– in need of reform, or simply a more nuanced understanding?
By Evans Essienyi, AHI West Africa Associate
Affordable housing is an emerging priority in Africa. In particular, Sub-Saharan Africa is undergoing fundamental and profound changes in demographics as the 21st century moves towards its second decade. In 1983, just 21% of sub-Saharan Africa’s population of 400 million was urban, by 2003, 36% of its 700 million people lived in cities and towns. From 1990-2003 urban growth rates increased by 4.6% per annum, almost twice as much as overall population growth rates, (Stephen Giddings, 2007). At this rate of urbanization, urban managers in Africa have huge problems to grapple with; one of the most pressing being the provision of adequate affordable housing. Most analyses conclude that the development of adequate affordable houses at scale in Sub-Saharan Arica is hindered in three main categories: policy and regulatory, physical and technological and housing finance.
In my experience, the absence of clean and clear title impedes the assembling of large tracks of land at the scale require for massive housing developments. Land Tenure in most sub-Saharan Africa is Customary. Customary land is land which is owned by Indigenous communities and administered in accordance with their customs and traditions. For example, in Ghana traditional land-owning authorities (stool chiefs, clan heads and skins) hold allodial (absolute ownership) title to land on behalf of their people. Thus outright ownership of land is still a rare form of land tenure in Ghana (Asumadu, Kwame Dr. May 2003).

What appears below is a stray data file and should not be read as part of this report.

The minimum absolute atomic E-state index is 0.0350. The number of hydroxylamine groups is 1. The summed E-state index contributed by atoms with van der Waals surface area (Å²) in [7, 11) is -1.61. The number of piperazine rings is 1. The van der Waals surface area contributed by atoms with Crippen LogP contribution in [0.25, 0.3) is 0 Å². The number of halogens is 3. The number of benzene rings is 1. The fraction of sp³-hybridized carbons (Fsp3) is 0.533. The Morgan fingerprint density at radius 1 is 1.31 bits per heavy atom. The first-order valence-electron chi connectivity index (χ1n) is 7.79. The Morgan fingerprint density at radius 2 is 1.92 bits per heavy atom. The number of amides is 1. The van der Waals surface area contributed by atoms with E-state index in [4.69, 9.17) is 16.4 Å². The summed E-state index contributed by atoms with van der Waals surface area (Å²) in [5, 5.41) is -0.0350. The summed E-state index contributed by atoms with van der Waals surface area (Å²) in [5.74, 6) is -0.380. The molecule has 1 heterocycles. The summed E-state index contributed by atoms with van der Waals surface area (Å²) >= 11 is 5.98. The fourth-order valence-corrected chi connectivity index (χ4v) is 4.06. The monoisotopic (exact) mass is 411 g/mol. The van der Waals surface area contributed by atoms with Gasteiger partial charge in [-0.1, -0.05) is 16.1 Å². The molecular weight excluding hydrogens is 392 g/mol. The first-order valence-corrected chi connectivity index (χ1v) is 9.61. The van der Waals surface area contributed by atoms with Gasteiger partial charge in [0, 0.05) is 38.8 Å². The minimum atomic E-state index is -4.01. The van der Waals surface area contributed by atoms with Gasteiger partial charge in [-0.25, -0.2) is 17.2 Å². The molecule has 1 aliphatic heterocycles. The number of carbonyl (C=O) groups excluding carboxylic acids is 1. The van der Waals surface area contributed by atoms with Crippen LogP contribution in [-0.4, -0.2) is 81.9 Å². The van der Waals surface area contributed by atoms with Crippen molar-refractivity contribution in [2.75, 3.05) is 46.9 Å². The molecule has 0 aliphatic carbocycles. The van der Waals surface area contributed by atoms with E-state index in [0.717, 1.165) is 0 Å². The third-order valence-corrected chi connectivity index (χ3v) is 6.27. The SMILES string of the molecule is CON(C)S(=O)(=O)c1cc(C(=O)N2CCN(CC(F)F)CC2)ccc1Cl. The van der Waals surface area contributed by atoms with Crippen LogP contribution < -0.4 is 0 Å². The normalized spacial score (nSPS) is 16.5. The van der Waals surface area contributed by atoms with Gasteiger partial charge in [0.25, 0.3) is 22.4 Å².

Land in Kenya is slightly more complex, and is owned by four different kinds of groups: the government, county councils, individuals and groups (Kameri-Mbote, Patricia Dr. 2005).
In Southern Africa, the two principal forms of land tenure systems are customary and statutory tenure (ECA/SA/EGM. Land/2003/2). None of these forms of tenure allows clean and clear title for ownership.
Question for thought: Is the ‘clean and clear title’ and freehold as understood in the global North truly a prerequisite for a good affordable housing ecosystem? And what are the ways in which more complex forms of tenure can be developed and financed?
Continued in Part 2 next week
Evans Essienyi is a building technologist and real estate developer experienced in structuring low income housing projects, designing affordable houses, financing options and project development in developing countries, especially Ghana. In the USA, he was elected a Legatum Fellow at MIT, dedicated to creating innovative, sustainable, for-profit enterprises that promote prosperity in low-income countries.